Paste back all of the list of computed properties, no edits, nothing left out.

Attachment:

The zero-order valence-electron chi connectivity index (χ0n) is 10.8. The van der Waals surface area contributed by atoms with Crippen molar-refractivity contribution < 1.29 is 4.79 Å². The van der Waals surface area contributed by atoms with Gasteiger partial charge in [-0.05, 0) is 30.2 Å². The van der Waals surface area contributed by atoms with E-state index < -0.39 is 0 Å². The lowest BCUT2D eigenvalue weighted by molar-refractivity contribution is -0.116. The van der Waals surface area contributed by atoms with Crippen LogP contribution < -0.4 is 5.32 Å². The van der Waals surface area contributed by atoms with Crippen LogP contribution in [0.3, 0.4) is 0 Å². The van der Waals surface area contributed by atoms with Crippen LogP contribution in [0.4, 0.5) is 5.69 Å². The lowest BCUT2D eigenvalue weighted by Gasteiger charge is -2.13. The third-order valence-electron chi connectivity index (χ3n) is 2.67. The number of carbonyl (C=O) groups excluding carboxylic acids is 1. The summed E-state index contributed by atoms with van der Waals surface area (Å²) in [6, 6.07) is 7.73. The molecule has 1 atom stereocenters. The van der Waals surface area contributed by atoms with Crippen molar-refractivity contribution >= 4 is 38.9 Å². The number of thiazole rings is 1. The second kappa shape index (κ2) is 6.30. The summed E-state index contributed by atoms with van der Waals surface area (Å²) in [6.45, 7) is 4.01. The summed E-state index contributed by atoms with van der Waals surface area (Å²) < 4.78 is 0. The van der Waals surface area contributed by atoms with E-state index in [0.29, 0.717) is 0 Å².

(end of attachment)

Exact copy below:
The zero-order valence-electron chi connectivity index (χ0n) is 10.8. The van der Waals surface area contributed by atoms with Crippen molar-refractivity contribution < 1.29 is 4.79 Å². The van der Waals surface area contributed by atoms with Gasteiger partial charge in [-0.05, 0) is 30.2 Å². The van der Waals surface area contributed by atoms with E-state index < -0.39 is 0 Å². The lowest BCUT2D eigenvalue weighted by molar-refractivity contribution is -0.116. The van der Waals surface area contributed by atoms with Crippen LogP contribution < -0.4 is 5.32 Å². The van der Waals surface area contributed by atoms with Crippen LogP contribution in [0.3, 0.4) is 0 Å². The van der Waals surface area contributed by atoms with Crippen LogP contribution in [0.4, 0.5) is 5.69 Å². The lowest BCUT2D eigenvalue weighted by Gasteiger charge is -2.13. The third-order valence-electron chi connectivity index (χ3n) is 2.67. The number of carbonyl (C=O) groups excluding carboxylic acids is 1. The summed E-state index contributed by atoms with van der Waals surface area (Å²) in [6, 6.07) is 7.73. The molecule has 1 atom stereocenters. The van der Waals surface area contributed by atoms with Crippen molar-refractivity contribution >= 4 is 38.9 Å². The number of thiazole rings is 1. The second kappa shape index (κ2) is 6.30. The summed E-state index contributed by atoms with van der Waals surface area (Å²) in [6.45, 7) is 4.01. The summed E-state index contributed by atoms with van der Waals surface area (Å²) < 4.78 is 0. The van der Waals surface area contributed by atoms with E-state index in [0.29, 0.717) is 0 Å².